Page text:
FIG. 4 illustrates an example expert model; and
FIG. 5 illustrates an example updated expert model that has been modified based on one or more mental models;
FIG. 6 illustrates an example expert model modified by multiple mental models to generate an updated expert model;
FIG. 7 illustrates linking between an example expert model and an example mental model according to a preferred and non-limiting embodiment;
FIG. 8 is a flow chart showing a process for mental models communications planning and evaluation; and
FIG. 9 illustrates a block diagram of a computer system according to principles of the present invention.
DETAILED DESCRIPTION OF THE PREFERRED EMBODIMENTS
For purposes of the description hereinafter, the terms “end”, “upper”, “lower”, “right”, “left”, “vertical”, “horizontal”, “top”, “bottom”, “lateral”, “longitudinal” and derivatives thereof shall relate to the invention as it is oriented in the drawing figures. However, it is to be understood that the invention may assume various alternative variations and step sequences, except where expressly specified to the contrary. It is also to be understood that the specific devices and processes illustrated in the attached drawings, and described in the following specification, are simply exemplary embodiments of the invention. Hence, specific dimensions and other physical characteristics related to the embodiments disclosed herein are not to be considered as limiting.
As used herein, the terms “communication” and “communicate” refer to the receipt or transfer of one or more signals, messages, commands, or other type of data. For one unit- or component to be in communication with another unit or component means that the one unit or component is able to directly or indirectly receive data from and/or transmit data to the other unit or component. This can refer to a direct or indirect connection that may be wired and/or wireless in nature. Additionally, two units or components may be in communication with each other even though the data transmitted may be modified, processed, routed, and the like, between the first and second unit or component. For example, a first unit may be in communication with a second unit even though the first unit passively receives data, and does not actively transmit data to the second unit. As another example, a first unit may be in communication with a second unit if an intermediary unit processes data from one unit and transmits processed data to the second unit. It will be appreciated that numerous other arrangements are possible.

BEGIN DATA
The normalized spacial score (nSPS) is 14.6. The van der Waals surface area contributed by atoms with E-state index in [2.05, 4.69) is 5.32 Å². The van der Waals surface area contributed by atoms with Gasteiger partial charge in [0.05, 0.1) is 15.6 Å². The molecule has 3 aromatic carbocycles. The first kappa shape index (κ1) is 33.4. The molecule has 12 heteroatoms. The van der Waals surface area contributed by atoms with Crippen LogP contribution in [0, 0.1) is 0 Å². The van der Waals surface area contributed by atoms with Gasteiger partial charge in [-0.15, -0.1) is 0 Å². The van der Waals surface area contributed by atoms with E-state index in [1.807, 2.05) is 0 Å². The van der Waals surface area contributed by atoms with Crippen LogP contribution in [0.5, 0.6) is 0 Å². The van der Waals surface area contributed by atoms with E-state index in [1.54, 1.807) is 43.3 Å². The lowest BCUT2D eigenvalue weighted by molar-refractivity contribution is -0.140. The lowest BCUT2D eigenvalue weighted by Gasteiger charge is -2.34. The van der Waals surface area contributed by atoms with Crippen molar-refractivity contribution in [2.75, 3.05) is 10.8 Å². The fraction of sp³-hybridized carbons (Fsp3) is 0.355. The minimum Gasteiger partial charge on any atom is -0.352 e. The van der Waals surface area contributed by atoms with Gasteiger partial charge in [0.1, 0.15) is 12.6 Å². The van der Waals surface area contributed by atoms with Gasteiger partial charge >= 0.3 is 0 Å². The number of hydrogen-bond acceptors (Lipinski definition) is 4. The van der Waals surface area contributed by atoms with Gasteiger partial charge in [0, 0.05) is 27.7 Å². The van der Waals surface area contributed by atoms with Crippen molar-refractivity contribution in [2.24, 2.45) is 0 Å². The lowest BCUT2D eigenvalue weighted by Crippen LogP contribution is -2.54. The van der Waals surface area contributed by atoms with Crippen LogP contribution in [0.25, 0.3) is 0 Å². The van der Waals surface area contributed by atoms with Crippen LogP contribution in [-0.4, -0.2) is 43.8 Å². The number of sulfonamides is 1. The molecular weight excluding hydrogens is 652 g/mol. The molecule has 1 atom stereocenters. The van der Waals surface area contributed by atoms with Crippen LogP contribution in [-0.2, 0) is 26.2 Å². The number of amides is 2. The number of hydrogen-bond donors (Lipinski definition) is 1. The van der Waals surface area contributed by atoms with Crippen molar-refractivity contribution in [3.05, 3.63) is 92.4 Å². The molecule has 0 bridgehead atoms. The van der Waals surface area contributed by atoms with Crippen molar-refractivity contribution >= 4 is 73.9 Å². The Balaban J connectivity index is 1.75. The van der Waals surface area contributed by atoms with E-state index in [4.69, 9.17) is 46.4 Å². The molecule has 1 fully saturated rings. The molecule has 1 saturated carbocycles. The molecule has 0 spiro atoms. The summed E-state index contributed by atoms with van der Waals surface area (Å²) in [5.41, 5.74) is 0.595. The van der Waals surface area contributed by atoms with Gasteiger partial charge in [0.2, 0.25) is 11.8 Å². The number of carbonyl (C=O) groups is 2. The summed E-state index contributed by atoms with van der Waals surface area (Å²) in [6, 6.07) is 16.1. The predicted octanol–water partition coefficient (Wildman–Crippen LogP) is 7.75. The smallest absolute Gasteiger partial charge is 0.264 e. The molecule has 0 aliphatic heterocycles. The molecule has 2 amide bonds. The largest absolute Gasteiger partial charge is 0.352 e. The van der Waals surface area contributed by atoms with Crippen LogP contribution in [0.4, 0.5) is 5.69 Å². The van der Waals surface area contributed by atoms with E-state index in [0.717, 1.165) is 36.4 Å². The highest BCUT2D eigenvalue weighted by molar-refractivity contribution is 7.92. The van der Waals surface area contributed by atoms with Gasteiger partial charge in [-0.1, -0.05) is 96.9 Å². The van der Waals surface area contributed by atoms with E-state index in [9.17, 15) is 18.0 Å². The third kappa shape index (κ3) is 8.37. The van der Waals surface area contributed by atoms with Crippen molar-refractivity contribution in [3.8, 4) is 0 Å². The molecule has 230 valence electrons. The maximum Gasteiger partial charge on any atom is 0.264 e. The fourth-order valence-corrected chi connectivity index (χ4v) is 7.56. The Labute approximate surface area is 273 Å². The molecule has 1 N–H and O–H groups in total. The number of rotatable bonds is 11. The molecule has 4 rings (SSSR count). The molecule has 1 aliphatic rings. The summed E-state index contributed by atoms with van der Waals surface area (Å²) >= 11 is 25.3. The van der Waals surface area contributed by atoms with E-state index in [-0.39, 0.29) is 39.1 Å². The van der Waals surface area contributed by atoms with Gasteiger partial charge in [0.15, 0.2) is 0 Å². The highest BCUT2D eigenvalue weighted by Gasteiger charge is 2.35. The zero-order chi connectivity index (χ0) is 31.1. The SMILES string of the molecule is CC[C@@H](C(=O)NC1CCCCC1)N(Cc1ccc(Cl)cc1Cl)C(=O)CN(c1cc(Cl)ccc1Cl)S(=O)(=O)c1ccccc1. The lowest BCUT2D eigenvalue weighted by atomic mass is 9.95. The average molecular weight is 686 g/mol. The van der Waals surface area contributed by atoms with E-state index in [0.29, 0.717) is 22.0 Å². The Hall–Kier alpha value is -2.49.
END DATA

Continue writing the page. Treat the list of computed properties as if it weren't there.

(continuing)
A simple model of persuasive communication envisions people receiving expert advice and following the received advice as instructed. A simple model of non-persuasive communication envisions people receiving authoritative information that is relevant and useful for decision making purposes and using the received information to make independent decisions. For either simple model of communication to work, people must accept the content of the communications without further explanation.
At times, however, people want to know why communications make their claims. That is, people need qualitative information about the processes at play or in which they are involved that create the risks and benefits that their actions might bring—whether they follow a recommendation or make the choice on their own. One reason why qualitative information is needed is to evaluate claims by seeing the evidence supporting the claims. A second reason is to master a topic to be able to act more effectively, adapt to changing circumstances, and make sense of competing claims. A third reason is to have a warranted feeling of self-efficacy, which comes with understanding one's environment. A fourth reason is to receive the respect that comes with being offered an explanation, rather than being expected to accept claims on faith.
Creating communications for qualitative information follows some similar steps as creating communications for quantitative information. Identify the most relevant information, determine stakeholders or audience members' current beliefs, draft messages focused on critical gaps, evaluate the drafts, revise the drafts as needed, and assess the resulting communication's adequacy, relative to the demands placed on the communication. An added burden on qualitative communications is that recipients must be able to integrate the new information with their existing beliefs. Unless the recipients can create a coherent mental model from all they have learned, the new information will confuse, rather than inform them.
More specifically, a process for creating communications for qualitative information determines what information people need to know if they are to understand the processes creating the risks and benefits that could follow from their decisions; characterizes their current beliefs in terms that enable comparing them with the analysis of what they need to know; and designs, evaluates, refines, and re-evaluates communications that seek to bridge critical knowledge gaps. If successful, qualitative communications leave recipients with a warranted sense of having mastered the relevant aspects of a topic, enabling them to make effective decisions on their own and evaluate recommendations made by others.